How to Know Which Carbs are Bad

Let's review your doubts about carbohydrates. We are going to analyze whether they really are an unhealthy nutrient or if that's just a myth. 
How to Know Which Carbs are Bad

Last update: 10 January, 2019

Carbohydrates are, out of all the nutrients, the most controversial. Moreover, people who want to lose weight usually have several doubts about this food group and their benefits.

In general, people who want to lose weight eliminate carbs from their diets completely, but are they really that bad? On the other hand, athletes only consume carbs during certain hours of the day and depending on the demands of their exercise schedule.

The importance of carbs

Carbohydrates are one of the most important nutrients for the body to function properly. Thanks to carbs we can sustain enough energy to stay active and complete our daily activities. In addition, they have all of the following benefits:

  • Satiating. Many believe that carbohydrates contribute to weight gain, but, it’s actually the opposite. A breakfast that’s rich in carbs will keep you satiated and reduce hunger pangs until your next meal. 
Quick and healthy breakfasts.
  • Great source of fiber. From all the carbohydrates, we suggest that you choose whole grain products, which contain the fiber-rich layers of the grains. Fiber improves bowel movements and eases digestion.
  • Carbs improve the functioning of the immune system. Carbohydrates contain glucose, which is necessary for the correct functioning of the brain. That’s why they’re also recommended for students or older people.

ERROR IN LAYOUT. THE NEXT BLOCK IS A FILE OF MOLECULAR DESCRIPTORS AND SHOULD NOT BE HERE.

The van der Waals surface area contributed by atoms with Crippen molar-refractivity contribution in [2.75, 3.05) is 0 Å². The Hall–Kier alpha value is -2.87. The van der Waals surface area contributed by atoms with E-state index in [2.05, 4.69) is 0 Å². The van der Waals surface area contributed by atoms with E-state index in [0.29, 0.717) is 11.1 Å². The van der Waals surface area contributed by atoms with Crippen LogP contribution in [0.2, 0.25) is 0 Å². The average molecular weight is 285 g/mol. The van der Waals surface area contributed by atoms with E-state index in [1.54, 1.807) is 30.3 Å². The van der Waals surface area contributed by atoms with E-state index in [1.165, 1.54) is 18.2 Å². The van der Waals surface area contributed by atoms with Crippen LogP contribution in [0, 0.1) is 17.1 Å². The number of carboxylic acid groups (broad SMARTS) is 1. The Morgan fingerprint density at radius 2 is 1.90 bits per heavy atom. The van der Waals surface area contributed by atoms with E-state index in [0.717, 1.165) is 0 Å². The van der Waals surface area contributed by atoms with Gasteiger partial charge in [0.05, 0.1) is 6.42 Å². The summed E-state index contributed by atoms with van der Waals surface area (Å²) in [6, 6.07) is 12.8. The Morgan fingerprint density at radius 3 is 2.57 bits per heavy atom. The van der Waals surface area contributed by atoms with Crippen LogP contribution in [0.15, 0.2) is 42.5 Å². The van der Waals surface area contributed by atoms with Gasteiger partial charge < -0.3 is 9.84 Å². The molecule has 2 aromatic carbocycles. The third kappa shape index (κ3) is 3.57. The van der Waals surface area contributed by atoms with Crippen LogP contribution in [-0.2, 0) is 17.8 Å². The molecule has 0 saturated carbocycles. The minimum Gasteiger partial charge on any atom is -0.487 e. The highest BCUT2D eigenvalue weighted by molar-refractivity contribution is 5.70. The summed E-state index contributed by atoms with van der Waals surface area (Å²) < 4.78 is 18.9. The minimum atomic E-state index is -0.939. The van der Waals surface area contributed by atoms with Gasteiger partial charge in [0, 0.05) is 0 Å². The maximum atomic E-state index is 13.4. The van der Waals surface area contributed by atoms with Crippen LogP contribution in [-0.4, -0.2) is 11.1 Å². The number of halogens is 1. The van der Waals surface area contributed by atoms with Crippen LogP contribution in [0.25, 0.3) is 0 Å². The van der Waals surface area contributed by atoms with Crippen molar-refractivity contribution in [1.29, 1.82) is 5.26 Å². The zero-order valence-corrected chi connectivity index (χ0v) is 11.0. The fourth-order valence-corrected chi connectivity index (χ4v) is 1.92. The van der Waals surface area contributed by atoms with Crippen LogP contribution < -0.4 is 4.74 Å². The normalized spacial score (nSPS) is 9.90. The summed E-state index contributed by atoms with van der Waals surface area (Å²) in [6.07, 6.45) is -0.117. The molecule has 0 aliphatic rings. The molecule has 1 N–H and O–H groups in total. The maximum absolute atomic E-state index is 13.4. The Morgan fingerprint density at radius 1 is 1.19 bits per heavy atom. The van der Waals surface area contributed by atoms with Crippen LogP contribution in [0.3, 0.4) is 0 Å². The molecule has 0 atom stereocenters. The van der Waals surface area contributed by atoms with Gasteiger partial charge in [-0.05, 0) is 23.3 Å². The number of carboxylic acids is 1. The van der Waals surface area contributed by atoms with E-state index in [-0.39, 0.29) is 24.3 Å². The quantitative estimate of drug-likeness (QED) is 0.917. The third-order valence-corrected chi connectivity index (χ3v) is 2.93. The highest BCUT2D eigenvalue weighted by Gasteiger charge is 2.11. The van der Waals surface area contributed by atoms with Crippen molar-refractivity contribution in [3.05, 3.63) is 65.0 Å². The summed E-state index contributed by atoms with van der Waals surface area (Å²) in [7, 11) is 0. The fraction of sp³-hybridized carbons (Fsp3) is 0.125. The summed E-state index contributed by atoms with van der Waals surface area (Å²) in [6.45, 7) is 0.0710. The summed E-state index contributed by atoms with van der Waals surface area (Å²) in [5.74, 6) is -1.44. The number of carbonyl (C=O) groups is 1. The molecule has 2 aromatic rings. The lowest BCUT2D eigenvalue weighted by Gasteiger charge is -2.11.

• They contribute to muscle recovery. People who exercise regularly, frequently consume carbs. In addition to providing energy and promoting better performance, they contribute to faster muscle recovery.

After knowing all the benefits of consuming carbs, it becomes more evident that they’re necessary for your health. In other words, it’s not completely true that they’re unhealthy. 

But it doesn’t end here, so keep reading to find out what carbs you should avoid. As you’ll realize, there are some exceptions; not all carbohydrates are healthy nor do they all provide the aforementioned benefits.

Are all carbs equal?

Carbs are not all the same. That’s why we can’t say that they’re entirely bad or good. You must learn to differentiate the various types, know which are healthy and which aren’t, and how much of each you should eat.

Fruit-based recipe.

The first two categories of carbohydrates are:

  • Simple carbohydrates. In this group, we have carbs that are found in fruits, vegetables, and dairy.
  • Complex carbohydrates. Fiber-rich and starchy foods.

These are healthy foods that experts actually recommend. Plus, they are great sources of vitamins and minerals, which means that we should eat them every day.

The problem is that there’s a third group of carbs that are very unhealthy. This group is called refined carbohydrates and includes ultra-processed foods such as fast food, salty snacks or desserts. The foods from this group should be avoided, due to their high contents of sugar and fat.


Returning to the question that we asked at the beginning, and after understanding the health benefits of carbs, it’s been demonstrated that carbs are healthy and safe to eat. Just as we’ve stated in other articles, our bodies need the intake of all groups of nutrients to function properly.

The only points you must keep in mind is that not everyone can eat the same amounts and there must be a balance between what you eat and the calories you burn. The carbs you eat should depend on the amount of exercise you do and your lifestyle in general. Finding a balance will help you reach your ideal weight.

Lastly, remember that refined foods are associated with huge quantities of fat and sugar, and these are the carbs that you must avoid. Just because this group of carbohydrates is unhealthy, we shouldn’t assume that all carbs are bad. 





This text is provided for informational purposes only and does not replace consultation with a professional. If in doubt, consult your specialist.